Track: Agile Methods


The agile manifesto has been written in 2001. When talking about agile methodology, recent evidence has shown that in practice, industry practitioners select combinations of practices that suit their context well, resulting in hybrid development approaches. Furthermore, new approaches and practices emerged. A recent focus is the continuous testing, integration, and deployment of software, which does not only require a technological foundation (e.g. automation capabilities), but also organizational challenges emerge.

Given the variety of methods and their adoption to industrial contexts, the theme of this track is to look at hybrid development approaches and the tailoring of agile to different contexts by selecting and tailoring practices. This includes practices from the whole spectrum of agile development, also including lean approaches. We encourage also to submit papers that report industrial experiences in the form of experiments, case studies, surveys and interview studies.


The suggested topics of interest include, but are not limited to:

Agile methods

  • agile versus traditional quality management

  • XP, Scrum, DevOps

  • hybrid development approaches

  • continuous integration and deployment

  • lean development approaches (e.g. Kanban, Value Stream Mapping, etc.)

  • human factors in agile development

  • other modern approaches to software development

Agile in context

  • agile in large-scale environments

  • agile in distributed environments

  • empirical evaluation of agile methods

  • agile for different types of systems (web, machine learning systems, embedded systems, etc.)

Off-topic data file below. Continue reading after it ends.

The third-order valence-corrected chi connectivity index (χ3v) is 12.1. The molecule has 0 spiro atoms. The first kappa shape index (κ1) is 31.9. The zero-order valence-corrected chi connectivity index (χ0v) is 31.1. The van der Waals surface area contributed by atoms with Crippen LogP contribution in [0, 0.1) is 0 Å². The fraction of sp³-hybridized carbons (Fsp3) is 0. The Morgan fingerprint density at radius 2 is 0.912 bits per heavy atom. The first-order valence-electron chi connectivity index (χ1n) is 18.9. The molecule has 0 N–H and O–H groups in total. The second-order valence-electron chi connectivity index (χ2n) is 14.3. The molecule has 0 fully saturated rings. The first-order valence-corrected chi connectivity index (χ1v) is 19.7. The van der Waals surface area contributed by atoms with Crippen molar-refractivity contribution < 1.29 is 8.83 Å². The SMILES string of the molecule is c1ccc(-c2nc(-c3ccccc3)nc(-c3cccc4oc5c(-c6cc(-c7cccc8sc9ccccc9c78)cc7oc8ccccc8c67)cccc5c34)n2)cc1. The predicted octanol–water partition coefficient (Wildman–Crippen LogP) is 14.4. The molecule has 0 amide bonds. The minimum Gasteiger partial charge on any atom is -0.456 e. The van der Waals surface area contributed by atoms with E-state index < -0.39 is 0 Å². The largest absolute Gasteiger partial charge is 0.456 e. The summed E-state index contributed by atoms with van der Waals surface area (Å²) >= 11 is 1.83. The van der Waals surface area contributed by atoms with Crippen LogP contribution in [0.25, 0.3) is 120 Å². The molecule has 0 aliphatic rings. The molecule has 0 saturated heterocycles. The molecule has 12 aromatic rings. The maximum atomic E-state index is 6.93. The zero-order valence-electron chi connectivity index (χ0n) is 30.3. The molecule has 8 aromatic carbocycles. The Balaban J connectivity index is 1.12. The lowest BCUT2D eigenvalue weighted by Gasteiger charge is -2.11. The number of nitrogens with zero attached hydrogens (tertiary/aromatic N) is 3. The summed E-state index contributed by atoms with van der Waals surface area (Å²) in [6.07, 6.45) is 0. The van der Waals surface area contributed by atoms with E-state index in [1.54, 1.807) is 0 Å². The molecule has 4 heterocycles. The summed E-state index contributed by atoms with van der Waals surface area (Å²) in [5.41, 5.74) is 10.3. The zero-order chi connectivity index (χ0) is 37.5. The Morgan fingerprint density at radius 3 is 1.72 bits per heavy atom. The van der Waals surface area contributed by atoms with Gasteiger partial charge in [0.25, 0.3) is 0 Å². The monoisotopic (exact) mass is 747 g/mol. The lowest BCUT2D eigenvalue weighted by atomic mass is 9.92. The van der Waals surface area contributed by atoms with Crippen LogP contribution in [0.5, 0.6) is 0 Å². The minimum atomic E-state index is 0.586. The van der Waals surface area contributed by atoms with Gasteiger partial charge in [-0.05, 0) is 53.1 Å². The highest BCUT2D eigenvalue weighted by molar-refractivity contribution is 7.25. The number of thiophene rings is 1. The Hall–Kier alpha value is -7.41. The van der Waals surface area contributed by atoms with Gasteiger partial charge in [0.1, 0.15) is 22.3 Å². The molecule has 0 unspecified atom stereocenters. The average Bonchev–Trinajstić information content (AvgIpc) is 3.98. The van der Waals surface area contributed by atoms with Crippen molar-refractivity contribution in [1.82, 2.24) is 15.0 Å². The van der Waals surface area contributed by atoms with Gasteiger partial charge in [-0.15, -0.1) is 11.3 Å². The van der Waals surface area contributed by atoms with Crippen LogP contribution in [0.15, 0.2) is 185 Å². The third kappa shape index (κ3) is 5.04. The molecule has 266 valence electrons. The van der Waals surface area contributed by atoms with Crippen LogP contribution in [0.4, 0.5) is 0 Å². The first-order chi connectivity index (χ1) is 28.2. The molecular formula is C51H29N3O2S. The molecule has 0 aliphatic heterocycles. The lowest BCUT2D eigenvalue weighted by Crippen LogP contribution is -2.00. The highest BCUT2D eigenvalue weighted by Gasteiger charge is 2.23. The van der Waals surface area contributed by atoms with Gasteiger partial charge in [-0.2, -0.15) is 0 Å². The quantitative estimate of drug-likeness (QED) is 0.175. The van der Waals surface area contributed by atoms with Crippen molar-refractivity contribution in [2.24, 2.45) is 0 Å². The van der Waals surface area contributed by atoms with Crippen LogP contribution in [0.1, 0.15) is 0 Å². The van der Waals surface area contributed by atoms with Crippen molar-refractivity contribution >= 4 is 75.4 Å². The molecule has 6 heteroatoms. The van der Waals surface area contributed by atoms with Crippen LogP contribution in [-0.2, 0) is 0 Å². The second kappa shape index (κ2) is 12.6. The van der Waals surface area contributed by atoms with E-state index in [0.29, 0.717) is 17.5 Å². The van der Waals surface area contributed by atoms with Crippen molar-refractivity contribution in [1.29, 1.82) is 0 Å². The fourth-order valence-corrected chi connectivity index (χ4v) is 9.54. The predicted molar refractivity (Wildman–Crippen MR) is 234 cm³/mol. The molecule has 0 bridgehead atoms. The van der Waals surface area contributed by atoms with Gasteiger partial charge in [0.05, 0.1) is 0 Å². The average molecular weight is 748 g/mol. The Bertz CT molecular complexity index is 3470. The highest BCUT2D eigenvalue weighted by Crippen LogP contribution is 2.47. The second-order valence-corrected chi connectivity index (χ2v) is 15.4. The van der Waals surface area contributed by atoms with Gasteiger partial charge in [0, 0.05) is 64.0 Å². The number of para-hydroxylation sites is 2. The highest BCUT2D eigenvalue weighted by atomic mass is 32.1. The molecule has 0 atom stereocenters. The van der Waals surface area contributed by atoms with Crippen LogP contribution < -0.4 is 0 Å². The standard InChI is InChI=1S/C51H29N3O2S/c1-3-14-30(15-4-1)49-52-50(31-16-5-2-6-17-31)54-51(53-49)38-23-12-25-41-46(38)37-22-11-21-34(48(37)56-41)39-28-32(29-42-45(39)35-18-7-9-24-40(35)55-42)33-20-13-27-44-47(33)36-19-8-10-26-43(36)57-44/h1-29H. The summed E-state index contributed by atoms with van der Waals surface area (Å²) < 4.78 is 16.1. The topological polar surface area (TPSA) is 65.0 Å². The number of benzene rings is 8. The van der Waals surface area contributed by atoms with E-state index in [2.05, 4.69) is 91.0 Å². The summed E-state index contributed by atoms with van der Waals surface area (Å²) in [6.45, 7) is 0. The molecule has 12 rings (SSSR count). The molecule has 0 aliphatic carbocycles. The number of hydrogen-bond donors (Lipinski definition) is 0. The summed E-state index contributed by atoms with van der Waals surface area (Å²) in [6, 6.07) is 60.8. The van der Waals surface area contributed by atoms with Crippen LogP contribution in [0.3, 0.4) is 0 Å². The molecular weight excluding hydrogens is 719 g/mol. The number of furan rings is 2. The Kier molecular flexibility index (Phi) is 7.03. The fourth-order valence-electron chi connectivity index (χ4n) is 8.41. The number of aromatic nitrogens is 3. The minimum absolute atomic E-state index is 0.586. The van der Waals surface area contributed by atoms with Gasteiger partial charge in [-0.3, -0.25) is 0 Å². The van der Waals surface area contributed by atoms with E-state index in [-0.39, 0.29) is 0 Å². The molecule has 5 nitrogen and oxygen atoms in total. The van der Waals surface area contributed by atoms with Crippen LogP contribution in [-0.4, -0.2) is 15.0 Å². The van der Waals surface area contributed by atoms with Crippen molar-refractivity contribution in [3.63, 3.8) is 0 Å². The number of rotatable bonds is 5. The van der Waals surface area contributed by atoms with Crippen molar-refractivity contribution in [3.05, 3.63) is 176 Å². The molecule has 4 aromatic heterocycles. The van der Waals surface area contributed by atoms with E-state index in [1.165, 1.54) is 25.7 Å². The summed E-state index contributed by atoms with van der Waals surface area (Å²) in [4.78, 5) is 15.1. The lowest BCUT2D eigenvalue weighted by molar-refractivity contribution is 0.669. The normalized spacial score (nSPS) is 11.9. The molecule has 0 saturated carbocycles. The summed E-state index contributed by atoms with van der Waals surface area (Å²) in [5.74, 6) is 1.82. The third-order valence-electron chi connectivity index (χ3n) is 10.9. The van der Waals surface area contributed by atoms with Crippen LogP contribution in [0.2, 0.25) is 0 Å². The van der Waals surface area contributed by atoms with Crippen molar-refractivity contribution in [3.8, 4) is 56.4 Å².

Agile and quality

  • quality metrics for agile project management

  • agile software quality assurance activities, e.g. test-driven development

  • approaches to improve User Experience (UX)

Tools and automation for agile

  • management tools for agile methods

  • automation of development (e.g. supporting enabling continuous integration, testing)


Chair: Kai Petersen, Flensburg University of Applied Sciences, Germany and Blekinge Institute of Technology, Sweden

Program Committee:

  • Fabio Calefato, University of Bari, Italy

  • Vahid Garousi, Queen's University Belfast, Northern Ireland

  • Lechz Madeyski, Wroclaw University of Science and Technology, Poland

  • Jefferson Seide Molleri, Simula, Norway

  • Ken Power, Cisco Systems, Republic of Ireland

  • Ioannis Stamelos, Aristotle University , Greece

Kai Petersen received the Ph.D. degree in software engineering from the Blekinge Institute of Technology, Sweden, in 2010. He is currently a Professor with the University of Applied Sciences Flensburg and Blekinge Institute of Technology. He has authored over 100 research works in international journals and conferences. His research focuses on software processes, software metrics, lean and agile software development, quality assurance, and software security in close collaboration with industry partners.